The first thing to understand is your CFO may not be able to see this coming – and it’s not her fault. Cash Flow forecasting is NOT (only) an accounting issue, it’s a Sales and Operations issue - which is why it is easily missed.
Accounting is designed to provide an accurate historical view of your business.
Forecasting sales and operations is not part of any regular accounting methods.
Most smaller companies do not have the resources to track future cash flows.
Even if you have a fat line of credit – you can be at risk. There are only two exceptions to this rule: 1. You have access to a pile of cash or 2. Your business is flat and incredibly predictable. If you are not in either of these categories – read on.
The Three-Step Checkup
Step 1. Calculate your Quick Ratio... but with great suspicion
Often companies look at the Quick or Acid Ratio to see if the company is in a good cash position. I have found that using this ratio is helpful but not the only view you need. A company should have at least a ratio of [(Cash + AR + Marketable Securities) / Current Liabilities] > 1. If you exceed 1, you should be able to pay your bills.
But the Acid Ratio can be misleading. For example, one company I worked with had not accurately accrued for Vacation Time. During a recent reduction in force (RIF), they discovered that an employee had over $40,000 in vacation time due. At termination, it would have reduced their cash position much more than keeping him on for another 6 months. Multiply that by 30 employees, and you can accidentally create an even more serious cash issue.
More importantly, the Quick Ratio can change at any time. If you are anywhere close to having a QR that is near 1, you’ll need to check and verify weekly.
Step 2. Scrub and analyze your Sales Forecast
Next, look at your sales pipeline. One way to look at it would be: [Value – COGS * probability] and organize by the timing of inbound cash. This is a non-accounting process that requires a clear understanding of both sales and marketing processes. You’re looking to understand the reliability of the incoming cash flow including existing contracts, the quality of proposals and the probability of future sales ALONG with the cash time frames associated with each dollar.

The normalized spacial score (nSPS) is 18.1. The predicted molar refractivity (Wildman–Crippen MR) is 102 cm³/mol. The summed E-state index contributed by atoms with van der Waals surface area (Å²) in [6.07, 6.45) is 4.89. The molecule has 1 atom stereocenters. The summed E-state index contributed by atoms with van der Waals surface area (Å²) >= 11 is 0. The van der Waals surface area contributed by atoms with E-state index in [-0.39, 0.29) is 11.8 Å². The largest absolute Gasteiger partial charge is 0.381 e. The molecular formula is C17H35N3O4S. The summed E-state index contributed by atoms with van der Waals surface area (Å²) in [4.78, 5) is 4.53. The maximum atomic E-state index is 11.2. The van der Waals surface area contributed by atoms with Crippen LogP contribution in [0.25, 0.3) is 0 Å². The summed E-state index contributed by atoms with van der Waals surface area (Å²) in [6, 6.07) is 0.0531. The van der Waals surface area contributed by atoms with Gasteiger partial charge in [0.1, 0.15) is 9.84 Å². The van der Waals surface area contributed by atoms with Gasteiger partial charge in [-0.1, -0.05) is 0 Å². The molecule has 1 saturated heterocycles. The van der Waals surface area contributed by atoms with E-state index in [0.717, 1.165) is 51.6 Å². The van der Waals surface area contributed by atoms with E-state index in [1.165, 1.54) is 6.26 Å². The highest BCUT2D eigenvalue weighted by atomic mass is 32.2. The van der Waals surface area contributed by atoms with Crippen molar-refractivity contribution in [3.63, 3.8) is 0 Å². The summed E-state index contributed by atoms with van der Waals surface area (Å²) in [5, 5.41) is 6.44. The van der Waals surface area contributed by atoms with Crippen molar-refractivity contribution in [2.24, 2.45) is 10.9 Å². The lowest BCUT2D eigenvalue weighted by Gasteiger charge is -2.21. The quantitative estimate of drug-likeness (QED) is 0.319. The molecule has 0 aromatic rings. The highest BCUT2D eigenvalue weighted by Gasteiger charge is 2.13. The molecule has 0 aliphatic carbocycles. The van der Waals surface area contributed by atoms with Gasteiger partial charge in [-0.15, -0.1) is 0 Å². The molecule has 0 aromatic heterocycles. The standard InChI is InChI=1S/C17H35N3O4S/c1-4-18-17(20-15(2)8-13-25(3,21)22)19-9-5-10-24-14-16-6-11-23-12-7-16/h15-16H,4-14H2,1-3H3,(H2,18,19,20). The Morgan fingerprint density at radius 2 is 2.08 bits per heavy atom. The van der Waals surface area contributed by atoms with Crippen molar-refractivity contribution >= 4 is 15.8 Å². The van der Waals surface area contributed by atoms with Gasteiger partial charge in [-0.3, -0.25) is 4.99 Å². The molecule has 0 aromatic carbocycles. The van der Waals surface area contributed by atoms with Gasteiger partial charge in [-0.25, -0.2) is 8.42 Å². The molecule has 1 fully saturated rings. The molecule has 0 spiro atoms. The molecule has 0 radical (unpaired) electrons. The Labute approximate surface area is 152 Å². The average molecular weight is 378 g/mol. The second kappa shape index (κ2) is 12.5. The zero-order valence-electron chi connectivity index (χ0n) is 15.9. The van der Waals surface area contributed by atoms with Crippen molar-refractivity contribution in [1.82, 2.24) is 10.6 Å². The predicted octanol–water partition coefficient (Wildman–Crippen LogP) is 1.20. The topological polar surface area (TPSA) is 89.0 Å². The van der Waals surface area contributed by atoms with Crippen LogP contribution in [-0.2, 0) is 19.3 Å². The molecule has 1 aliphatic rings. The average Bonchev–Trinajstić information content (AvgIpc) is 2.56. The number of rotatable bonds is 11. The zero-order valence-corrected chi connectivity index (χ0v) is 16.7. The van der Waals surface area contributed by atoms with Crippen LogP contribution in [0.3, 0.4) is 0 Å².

This is where a seasoned manager can spot a major issue. Scrubbing the sales numbers, understanding the conversion of marketing dollars to sales and documenting cash-in timing is the only way to ensure accuracy in the forecast.
Step 3. Gorilla Cash Flow Statement
Finally, take the income statement and make timing and value adjustments based on the previous analysis. From there you can create a 12-month (or longer) “gorilla” cash flow statement.
The graphic below is an actual Cash Flow forecast for a 20 year-old, profitable company who has an extremely seasonal sales cycle. We forecasted a Net Income of $478,120. Maximum cumulative cash out was $750,549. With this view, it quickly became apparent that they could not afford a payment delay from even one major customer. With a credit line of $600,000 – the (true) amount of cash in the Current Assets and the timing of incoming customer payments was difference between viability and bankruptcy.
Ironically in this case, if the company received an order in June that was $100,000 more than it had anticipated, it would likely be received with great fanfare – yet it could also bankrupt the company. Knowing this in advance would enable the company to possibly increase its LOC and better negotiate and track payment terms for that customer/order.
Better cash flow = greater profitability
After a profitable year, many owners of S Corps need to take cash out for taxes, personal use or investment. How much cash they can take out depends on their ability to manage the cash flow in the company.
If cash management is left only to Accounting, you may be surprised. Even for very profitable companies, the only time cash becomes a focus is when there is too little… and sometimes that can be too late.